It's been all the rage lately for old-school D&D-related b****ers (God, I hate that so-called word) to post about their personal gaming inspirations in the form of their very own take on Appendix N. This refers, of course, to the famous short section near the end of the Dungeon Master's Guide where Gary Gygax listed the fantastic literature that inspired him during the creation of D&D. Here you'll find cited titans like Howard, Lovecraft, Vance, Lieber, and Tolkien, as well as lesser-known offerings from the likes of Abraham Merritt and John Bellairs.
Well, my Appendix N doesn't have any of that. Missing is not just "pulp" or "swords & sorcery" fiction, but any kind of fantasy literature, at least up until the last couple years. Heck, I didn't even play the classic modules.
I got my start with D&D when I chanced upon a copy of Tom Moldvay's red cover Basic rulebook in a thrift store sometime circa 1990. Other than an occasional turn at some older acquaintances' 1E games, my play for the remainder of that formative decade was mostly with the Moldvay edition's successors, the Frank Mentzer D&D sets as compiled in the D&D Rules Cyclopedia.
In retrospect, I can trace my influences back to two primary sources which collectively form my Appendix N:
1. Saturday morning cartoons.
Let's tackle these suckers:
Saturday morning cartoons.
My generation was the first to be hooked on a whole new kind of children's cartoon: The glorified action figure commercial. He-Man, Thundercats, Silverhawks, you know the drill. They were, of course, vapid exercises in cynical marketing, but at least the characters and settings were cool-looking and, well, "actioney" in a way that cartoons previously weren't. These shows taught me quite a few things:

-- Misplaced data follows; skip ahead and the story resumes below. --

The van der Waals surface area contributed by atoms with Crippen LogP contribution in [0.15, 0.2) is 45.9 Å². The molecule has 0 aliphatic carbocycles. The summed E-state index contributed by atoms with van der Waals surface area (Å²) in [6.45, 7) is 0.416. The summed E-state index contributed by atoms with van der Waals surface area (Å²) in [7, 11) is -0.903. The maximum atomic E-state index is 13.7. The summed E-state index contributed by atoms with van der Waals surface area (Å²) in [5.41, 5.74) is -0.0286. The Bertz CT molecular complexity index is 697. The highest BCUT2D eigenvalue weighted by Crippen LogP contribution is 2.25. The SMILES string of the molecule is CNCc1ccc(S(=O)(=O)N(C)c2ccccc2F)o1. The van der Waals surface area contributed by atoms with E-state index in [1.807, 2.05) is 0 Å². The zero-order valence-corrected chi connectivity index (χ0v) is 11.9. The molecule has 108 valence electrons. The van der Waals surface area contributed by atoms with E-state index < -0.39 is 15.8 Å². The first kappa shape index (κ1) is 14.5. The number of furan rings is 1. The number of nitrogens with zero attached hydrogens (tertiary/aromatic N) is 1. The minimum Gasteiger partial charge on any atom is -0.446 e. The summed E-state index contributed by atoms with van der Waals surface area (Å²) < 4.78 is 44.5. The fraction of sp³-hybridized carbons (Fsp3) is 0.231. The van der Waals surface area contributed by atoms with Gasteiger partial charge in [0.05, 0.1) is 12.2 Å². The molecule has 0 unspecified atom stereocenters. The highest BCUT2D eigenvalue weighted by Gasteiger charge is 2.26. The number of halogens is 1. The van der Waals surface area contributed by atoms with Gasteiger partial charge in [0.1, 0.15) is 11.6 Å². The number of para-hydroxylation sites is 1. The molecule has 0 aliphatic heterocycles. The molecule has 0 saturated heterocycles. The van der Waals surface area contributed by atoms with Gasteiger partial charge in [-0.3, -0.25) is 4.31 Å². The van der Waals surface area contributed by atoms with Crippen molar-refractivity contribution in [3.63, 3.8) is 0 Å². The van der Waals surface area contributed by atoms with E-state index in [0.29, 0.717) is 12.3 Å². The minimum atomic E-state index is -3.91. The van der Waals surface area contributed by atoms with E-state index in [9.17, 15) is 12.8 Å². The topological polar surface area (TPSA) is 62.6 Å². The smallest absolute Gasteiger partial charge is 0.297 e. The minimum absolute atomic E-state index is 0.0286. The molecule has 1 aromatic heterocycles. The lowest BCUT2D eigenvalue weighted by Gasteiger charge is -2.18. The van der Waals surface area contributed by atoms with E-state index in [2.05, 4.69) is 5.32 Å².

* There is no, I repeat no meaningful distinction between fantasy and sci-fi. If you want cat people from another planet to battle an undead sorcerer with the aid of an enchanted sword and whatever the hell this is, well, what's weird about that? I just took this for granted. It's no wonder that my high school years saw the PCs fighting off alien invaders in outer space and traveling through time to the campaign world's technologically advanced far future.
* It's more important to be evocative when "world-building" than logical. If the Masters of the Universe writers wanted He-Man to wrestle a monster in a forest of giant purple mushrooms (or whatever), the planet of Eternia suddenly had one. If the Dungeon Master told the kids in the D&D cartoon that they needed to find a magic book in a gigantic enchanted lost city on a mountaintop, than the "Realm of Dungeons & Dragons" suddenly had one. It didn't matter how weird or unlikely it might be, if it was wonderous and an awesome place to set an adventure, it had a place in these very gonzo fantasy worlds. Needless to say, the whole "But what about the ecology?" fantasy worldbuilding fad of the 90s never failed to rub me the wrong way.